Baltimore Law Firm Advises Clients Regarding Probate
Maryland Probate Lawyers Work to Ensure that Clients’ Final Wishes are Fulfilled
The administration of an estate usually includes collecting all the assets, valuing them as of the date of the decedent’s death, and completing the distribution. This process, known as probate, usually takes approximately one year in Maryland, however, family dynamics and issues with identifying and valuing assets can make it take much longer.
The Maryland Probate Process
The probate process is distinctive to every individual, typically dependent on their assets and how they want them distributed. Yet there are certain aspects of the Maryland probate process that makes it unique. For example, many assume that immediately after death, a will reading and distribution of assets will take place. However, this is not the case in Maryland, where the probate process does not require an official reading.
One common misconception is that once a personal representative has been named, that person will then have the authority to begin distribution of the decedent’s assets. However, to be recognized as the personal representative of an estate in Maryland, the named person must petition the Orphan’s Court for the proper authority to serve. If the petition is granted, the Orphan’s Court will issue Letter(s) of Administration authorizing the petitioner to act on behalf of the estate. Once a personal representative has been appointed, the administration of the estate will begin, according to the provisions of the will or pursuant to Maryland probate law.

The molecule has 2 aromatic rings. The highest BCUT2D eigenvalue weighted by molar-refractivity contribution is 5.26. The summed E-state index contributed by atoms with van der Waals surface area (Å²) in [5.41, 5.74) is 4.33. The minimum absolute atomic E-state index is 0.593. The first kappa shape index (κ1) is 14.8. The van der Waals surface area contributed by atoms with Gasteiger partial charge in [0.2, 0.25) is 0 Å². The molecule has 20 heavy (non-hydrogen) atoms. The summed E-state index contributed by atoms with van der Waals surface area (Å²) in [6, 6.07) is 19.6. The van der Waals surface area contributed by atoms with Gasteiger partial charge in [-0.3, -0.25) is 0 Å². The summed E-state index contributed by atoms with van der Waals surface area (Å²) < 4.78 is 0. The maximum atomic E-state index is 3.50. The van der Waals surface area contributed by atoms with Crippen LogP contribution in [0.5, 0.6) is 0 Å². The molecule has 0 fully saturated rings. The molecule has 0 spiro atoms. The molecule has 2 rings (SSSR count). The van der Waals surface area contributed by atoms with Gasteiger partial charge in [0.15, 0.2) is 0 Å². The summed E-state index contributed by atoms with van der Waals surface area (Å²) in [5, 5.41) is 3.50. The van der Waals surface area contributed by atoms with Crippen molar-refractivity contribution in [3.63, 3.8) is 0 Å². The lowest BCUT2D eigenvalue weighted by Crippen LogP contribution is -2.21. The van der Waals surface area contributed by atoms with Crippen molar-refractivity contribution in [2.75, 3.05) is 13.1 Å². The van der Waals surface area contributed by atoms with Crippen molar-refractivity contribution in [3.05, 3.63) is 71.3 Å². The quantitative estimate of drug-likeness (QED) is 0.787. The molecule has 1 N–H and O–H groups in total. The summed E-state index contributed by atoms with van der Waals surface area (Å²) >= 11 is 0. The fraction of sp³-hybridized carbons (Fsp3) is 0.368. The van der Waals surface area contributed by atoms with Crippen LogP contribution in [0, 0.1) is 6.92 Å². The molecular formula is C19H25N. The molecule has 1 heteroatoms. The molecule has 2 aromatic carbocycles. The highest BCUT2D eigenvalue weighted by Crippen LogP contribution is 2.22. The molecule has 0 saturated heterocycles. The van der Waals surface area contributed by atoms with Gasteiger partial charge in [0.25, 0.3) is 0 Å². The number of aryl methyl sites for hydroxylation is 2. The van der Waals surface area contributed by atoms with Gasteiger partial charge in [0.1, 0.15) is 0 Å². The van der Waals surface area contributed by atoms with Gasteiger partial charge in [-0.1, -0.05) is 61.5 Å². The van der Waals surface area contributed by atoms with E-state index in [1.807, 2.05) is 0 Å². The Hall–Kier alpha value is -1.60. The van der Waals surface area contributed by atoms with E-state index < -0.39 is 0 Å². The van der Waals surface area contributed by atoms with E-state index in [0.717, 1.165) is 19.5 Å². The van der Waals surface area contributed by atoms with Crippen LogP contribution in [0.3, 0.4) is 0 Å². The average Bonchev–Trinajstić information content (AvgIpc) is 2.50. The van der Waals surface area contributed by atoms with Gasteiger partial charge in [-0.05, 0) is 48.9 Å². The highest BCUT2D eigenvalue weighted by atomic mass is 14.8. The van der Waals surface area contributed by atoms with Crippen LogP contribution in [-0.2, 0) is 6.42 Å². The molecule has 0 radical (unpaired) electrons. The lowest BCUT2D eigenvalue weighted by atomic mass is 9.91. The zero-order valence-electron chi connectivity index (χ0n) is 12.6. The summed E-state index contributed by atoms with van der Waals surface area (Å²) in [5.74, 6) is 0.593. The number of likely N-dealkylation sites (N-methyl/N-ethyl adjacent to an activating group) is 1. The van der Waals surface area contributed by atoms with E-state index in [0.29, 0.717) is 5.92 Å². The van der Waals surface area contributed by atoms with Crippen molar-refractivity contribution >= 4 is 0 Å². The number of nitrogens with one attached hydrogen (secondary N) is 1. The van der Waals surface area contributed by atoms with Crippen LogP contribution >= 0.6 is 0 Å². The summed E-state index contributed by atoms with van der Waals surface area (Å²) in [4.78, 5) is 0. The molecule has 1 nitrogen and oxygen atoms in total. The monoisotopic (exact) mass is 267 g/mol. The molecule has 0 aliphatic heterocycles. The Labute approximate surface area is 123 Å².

Planning for estate administration often takes place before death, when an individual works with a qualified Maryland estate planning attorney to tailor the estate plan to fulfill their wishes and incorporate certain documents, including a last will and testament and a trust that, if suitably structured, can help decedents forego the probate process and pass property directly to their beneficiaries.
When an individual’s assets are held in their own name at the time of death, without a joint owner or beneficiary designation, the only way to appropriately transfer the ownership of their assets to future generations is through the probate process. Even if the decedent has a last will and testament and no assets in their own name, the original will must be filed with the Office of the Register of Wills.
Trusts and probate
The Maryland probate process has advantages and disadvantages, and any decisions regarding whether or not it should be avoided should be made on a case by case basis. One way to avoid probate in Maryland is through a revocable living trust that is created along with a last will and testament is. A declaration in the will stipulates that the property held in the trust at the time of death will be distributed according to the provisions set out in the trust.
One advantage to the process is that it starts at the beginning of the creditors’ period, which can reduce the statute of limitations for filing a claim against the estate. It also allows courts to supervise the personal representative, and forces that individual to consult with an attorney or the courts regarding important deadlines.
A knowledgeable Maryland probate attorney can provide assistance during the estate planning process to determine whether or not it would be beneficial to avoid probate. After death has occurred, avoiding probate is usually not an option.